The system has until Sept. 30 to meet several of SACS' recommendations to reform the school system, which has seen its reputation tarnished by a cheating scandal and bitter public feud between two factions of board members. Only the system's high schools, which are accredited by SACS, are impacted by the decision.
According to Board Member Courtney English, Atlanta Public Schools received SACS' report at 9 a.m. Board members are expected to hold an emergency meeting at noon.
Now on probation, it appears APS will face the same trials and tribulations as neighboring Clayton County. The beleaguered county's school system lost its accreditation in 2008 after failing to address several issues, including a dysfunctional school board. It regained accreditation one year later, but remains on probation with SACS.
While being placed on probation is different from actually losing accreditation, it can often be just as damaging to the students and communities. Some colleges might refuse to recognize high school students' diplomas. Teachers could look for greener pastures. Parents could pull students from the system. Property values could dip. And businesses could take a long, hard look at whether they really want to relocate or set up shop in the city.
UPDATE, 11:56 p.m.: Buckhead Patch provides SACS' list of actions to avoid losing accreditation:
* Develop and implement a long-term plan to communication with and engage stakeholders in the work of the district and to regain the trust of parents and students.
* Secure and actively use the services of a trained, impartial mediator who will work with board members to resolve communication, operational and personal issues that are impeding the effectiveness of the governing body.
* Ensure that the actions and behavior of all board members are aligned with board policies, especially those related to ethics and chain of command.
* Review and refine policies to achieve the mission to educate students.
* Develop and implement a process for selecting a new superintendent that is transparent and engages public participation. The final choice of superintendent should be determined by more than a simple majority of the board.
* Work with the state of Georgia to address inconsistencies between the state charter for the school board and system policies.
UPDATE, 12:13 p.m.: Mark Elgart, chairman of AdvancED, SACS' parent company, says in a statement:
“The Atlanta Public School System’s Board of Education was recognized as one of the best school boards in the nation just over a year ago. The board has an opportunity to recapture what made it one of the most effective and dynamic school boards in Georgia, but only if the board addresses its current issues with dedication and commitment to it’s overall success... If not addressed, these challenges could seriously detract from the district’s educational program and limit the district’s ability to fulfill its mission."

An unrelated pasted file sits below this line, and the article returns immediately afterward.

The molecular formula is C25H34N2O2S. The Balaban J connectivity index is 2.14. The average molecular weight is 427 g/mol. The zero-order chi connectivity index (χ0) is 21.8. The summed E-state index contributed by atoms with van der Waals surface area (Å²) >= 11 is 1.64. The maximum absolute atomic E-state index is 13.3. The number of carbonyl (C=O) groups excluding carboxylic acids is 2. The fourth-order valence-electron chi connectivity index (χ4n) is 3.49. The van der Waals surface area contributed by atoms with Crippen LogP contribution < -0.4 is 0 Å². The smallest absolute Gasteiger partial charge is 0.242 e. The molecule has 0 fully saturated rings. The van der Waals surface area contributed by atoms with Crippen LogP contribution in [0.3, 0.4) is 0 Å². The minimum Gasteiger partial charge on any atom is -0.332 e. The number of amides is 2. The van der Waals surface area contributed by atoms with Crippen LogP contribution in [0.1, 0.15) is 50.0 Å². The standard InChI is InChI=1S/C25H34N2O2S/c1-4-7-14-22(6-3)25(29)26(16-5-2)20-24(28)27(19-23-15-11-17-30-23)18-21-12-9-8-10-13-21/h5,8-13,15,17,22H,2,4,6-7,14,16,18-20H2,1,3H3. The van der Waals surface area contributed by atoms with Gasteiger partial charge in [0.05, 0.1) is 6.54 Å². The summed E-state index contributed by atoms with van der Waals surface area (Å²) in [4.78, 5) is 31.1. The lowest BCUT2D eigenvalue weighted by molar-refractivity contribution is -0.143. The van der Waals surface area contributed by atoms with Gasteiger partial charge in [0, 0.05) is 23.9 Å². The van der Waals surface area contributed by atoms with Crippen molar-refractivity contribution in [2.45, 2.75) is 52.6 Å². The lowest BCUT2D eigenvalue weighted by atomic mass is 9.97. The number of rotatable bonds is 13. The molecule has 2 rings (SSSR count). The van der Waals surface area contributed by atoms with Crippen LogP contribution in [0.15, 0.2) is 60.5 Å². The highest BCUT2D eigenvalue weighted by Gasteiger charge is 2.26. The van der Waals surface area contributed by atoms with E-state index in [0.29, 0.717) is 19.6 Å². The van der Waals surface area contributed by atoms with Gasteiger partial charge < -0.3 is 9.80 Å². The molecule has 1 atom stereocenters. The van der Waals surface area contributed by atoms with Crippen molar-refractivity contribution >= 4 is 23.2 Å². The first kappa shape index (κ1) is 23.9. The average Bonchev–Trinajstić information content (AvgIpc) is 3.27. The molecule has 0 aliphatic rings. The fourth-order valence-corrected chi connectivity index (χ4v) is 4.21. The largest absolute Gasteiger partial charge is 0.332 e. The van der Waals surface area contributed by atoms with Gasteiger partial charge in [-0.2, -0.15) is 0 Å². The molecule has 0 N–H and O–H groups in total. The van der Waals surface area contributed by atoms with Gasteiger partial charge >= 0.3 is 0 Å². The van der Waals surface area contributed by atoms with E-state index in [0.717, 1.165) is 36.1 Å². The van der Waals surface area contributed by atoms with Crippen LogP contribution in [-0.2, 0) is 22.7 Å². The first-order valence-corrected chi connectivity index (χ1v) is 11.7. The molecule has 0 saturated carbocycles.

The statement goes on to read:
As also outlined in the report, the lack of effective governance and leadership on the part of the Atlanta Public Schools Board of Education in recent months is having significant negative impact on the stakeholders including the city of Atlanta. According to the Special Review Team report, without a shared vision and the ability to professionally make decisions about what is in the best interest of the students of Atlanta Public Schools, the system is paralyzed to move forward.
Download a copy of SACS report here.
UPDATE, 2:22 p.m.: Hoping the state will come to the rescue and oust board members? Don't hold your breath. Georgia Public Broadcasting's Melissa Stiers says a law passed allowing the state to step in and discipline dysfunctional school boards might not apply to APS officials. See why here.
UPDATE, 4:50 p.m.: APS Chairman Khaatim Sherrer El tells the AJC the board would "pull out all the stops" to address SACS' recommendations. And Gov. Nathan Deal has called for Mayor Kasim Reed and the Atlanta legislative delegation to meet tomorrow to discuss the system's probation. "I will make every effort to ensure that Atlanta’s children are not harmed by the adults who have failed them,” Deal said in a statement, adding that he's asked the officials leading the state's investigation of the cheating scandal to continue their work.
NOTE: This post will be updated as new information becomes available.
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